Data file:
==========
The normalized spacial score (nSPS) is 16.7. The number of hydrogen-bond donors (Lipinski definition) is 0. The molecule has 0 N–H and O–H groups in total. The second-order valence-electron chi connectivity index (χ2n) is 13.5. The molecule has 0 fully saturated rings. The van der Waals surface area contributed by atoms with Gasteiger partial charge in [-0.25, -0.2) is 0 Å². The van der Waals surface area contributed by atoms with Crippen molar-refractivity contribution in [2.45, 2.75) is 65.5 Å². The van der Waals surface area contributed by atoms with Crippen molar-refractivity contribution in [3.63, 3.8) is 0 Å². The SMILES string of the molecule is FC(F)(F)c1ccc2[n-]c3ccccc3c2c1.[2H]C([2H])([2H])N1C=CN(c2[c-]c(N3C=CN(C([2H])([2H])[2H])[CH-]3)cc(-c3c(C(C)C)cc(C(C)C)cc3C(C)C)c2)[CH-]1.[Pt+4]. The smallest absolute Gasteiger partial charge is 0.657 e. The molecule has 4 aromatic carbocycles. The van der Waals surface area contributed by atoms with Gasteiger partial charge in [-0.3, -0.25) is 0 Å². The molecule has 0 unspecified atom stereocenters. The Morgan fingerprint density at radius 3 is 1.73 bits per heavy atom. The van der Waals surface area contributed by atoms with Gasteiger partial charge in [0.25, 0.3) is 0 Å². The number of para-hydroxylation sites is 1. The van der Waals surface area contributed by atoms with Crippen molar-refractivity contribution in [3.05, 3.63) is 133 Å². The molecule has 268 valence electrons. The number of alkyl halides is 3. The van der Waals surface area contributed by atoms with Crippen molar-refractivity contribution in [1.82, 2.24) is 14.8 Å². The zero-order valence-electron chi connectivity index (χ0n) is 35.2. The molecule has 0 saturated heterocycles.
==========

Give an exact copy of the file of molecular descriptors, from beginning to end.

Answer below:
The normalized spacial score (nSPS) is 16.7. The number of hydrogen-bond donors (Lipinski definition) is 0. The molecule has 0 N–H and O–H groups in total. The second-order valence-electron chi connectivity index (χ2n) is 13.5. The molecule has 0 fully saturated rings. The van der Waals surface area contributed by atoms with Gasteiger partial charge in [-0.25, -0.2) is 0 Å². The van der Waals surface area contributed by atoms with Crippen molar-refractivity contribution in [2.45, 2.75) is 65.5 Å². The van der Waals surface area contributed by atoms with Crippen molar-refractivity contribution in [3.63, 3.8) is 0 Å². The SMILES string of the molecule is FC(F)(F)c1ccc2[n-]c3ccccc3c2c1.[2H]C([2H])([2H])N1C=CN(c2[c-]c(N3C=CN(C([2H])([2H])[2H])[CH-]3)cc(-c3c(C(C)C)cc(C(C)C)cc3C(C)C)c2)[CH-]1.[Pt+4]. The smallest absolute Gasteiger partial charge is 0.657 e. The molecule has 4 aromatic carbocycles. The van der Waals surface area contributed by atoms with Gasteiger partial charge in [-0.3, -0.25) is 0 Å². The molecule has 0 unspecified atom stereocenters. The Morgan fingerprint density at radius 3 is 1.73 bits per heavy atom. The van der Waals surface area contributed by atoms with Gasteiger partial charge in [0.25, 0.3) is 0 Å². The number of para-hydroxylation sites is 1. The van der Waals surface area contributed by atoms with Crippen molar-refractivity contribution in [3.05, 3.63) is 133 Å². The molecule has 268 valence electrons. The number of alkyl halides is 3. The van der Waals surface area contributed by atoms with Crippen molar-refractivity contribution in [1.82, 2.24) is 14.8 Å². The zero-order valence-electron chi connectivity index (χ0n) is 35.2. The molecule has 0 saturated heterocycles.